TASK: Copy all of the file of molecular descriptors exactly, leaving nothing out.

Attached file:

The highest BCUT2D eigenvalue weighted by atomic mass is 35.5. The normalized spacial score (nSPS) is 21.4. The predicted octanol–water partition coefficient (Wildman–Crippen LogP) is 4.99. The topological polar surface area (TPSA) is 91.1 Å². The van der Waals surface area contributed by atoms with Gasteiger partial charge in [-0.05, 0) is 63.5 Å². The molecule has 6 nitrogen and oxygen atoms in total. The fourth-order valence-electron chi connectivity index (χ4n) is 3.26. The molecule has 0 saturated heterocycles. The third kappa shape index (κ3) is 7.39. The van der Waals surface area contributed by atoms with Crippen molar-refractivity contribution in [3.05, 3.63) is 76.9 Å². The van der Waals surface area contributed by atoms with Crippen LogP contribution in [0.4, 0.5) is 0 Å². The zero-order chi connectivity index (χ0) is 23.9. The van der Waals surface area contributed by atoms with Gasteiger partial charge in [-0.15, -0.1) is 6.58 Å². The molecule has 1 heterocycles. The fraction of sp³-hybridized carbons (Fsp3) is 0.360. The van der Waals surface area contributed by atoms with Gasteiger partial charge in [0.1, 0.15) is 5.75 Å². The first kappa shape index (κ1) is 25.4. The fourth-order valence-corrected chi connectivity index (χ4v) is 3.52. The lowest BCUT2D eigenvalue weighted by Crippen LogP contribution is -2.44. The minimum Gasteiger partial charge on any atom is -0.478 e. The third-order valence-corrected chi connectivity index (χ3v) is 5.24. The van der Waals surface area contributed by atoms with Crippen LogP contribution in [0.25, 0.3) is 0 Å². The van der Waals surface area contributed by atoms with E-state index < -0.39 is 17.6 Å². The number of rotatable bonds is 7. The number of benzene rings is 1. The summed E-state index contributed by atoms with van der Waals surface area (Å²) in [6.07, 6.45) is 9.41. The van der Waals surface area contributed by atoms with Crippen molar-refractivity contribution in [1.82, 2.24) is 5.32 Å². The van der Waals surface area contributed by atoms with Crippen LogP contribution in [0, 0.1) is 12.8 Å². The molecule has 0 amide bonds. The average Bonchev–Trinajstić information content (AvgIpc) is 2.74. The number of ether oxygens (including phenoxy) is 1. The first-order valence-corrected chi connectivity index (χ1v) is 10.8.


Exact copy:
The highest BCUT2D eigenvalue weighted by atomic mass is 35.5. The normalized spacial score (nSPS) is 21.4. The predicted octanol–water partition coefficient (Wildman–Crippen LogP) is 4.99. The topological polar surface area (TPSA) is 91.1 Å². The van der Waals surface area contributed by atoms with Gasteiger partial charge in [-0.05, 0) is 63.5 Å². The molecule has 6 nitrogen and oxygen atoms in total. The fourth-order valence-electron chi connectivity index (χ4n) is 3.26. The molecule has 0 saturated heterocycles. The third kappa shape index (κ3) is 7.39. The van der Waals surface area contributed by atoms with Crippen molar-refractivity contribution in [3.05, 3.63) is 76.9 Å². The van der Waals surface area contributed by atoms with Crippen LogP contribution in [0.4, 0.5) is 0 Å². The zero-order chi connectivity index (χ0) is 23.9. The van der Waals surface area contributed by atoms with Gasteiger partial charge in [-0.15, -0.1) is 6.58 Å². The molecule has 1 heterocycles. The fraction of sp³-hybridized carbons (Fsp3) is 0.360. The van der Waals surface area contributed by atoms with Gasteiger partial charge in [0.1, 0.15) is 5.75 Å². The first kappa shape index (κ1) is 25.4. The fourth-order valence-corrected chi connectivity index (χ4v) is 3.52. The lowest BCUT2D eigenvalue weighted by Crippen LogP contribution is -2.44. The minimum Gasteiger partial charge on any atom is -0.478 e. The third-order valence-corrected chi connectivity index (χ3v) is 5.24. The van der Waals surface area contributed by atoms with Crippen LogP contribution in [0.25, 0.3) is 0 Å². The van der Waals surface area contributed by atoms with E-state index < -0.39 is 17.6 Å². The number of rotatable bonds is 7. The number of benzene rings is 1. The summed E-state index contributed by atoms with van der Waals surface area (Å²) in [6.07, 6.45) is 9.41. The van der Waals surface area contributed by atoms with Crippen molar-refractivity contribution in [1.82, 2.24) is 5.32 Å². The van der Waals surface area contributed by atoms with Crippen LogP contribution in [0, 0.1) is 12.8 Å². The molecule has 0 amide bonds. The average Bonchev–Trinajstić information content (AvgIpc) is 2.74. The number of ether oxygens (including phenoxy) is 1. The first-order valence-corrected chi connectivity index (χ1v) is 10.8.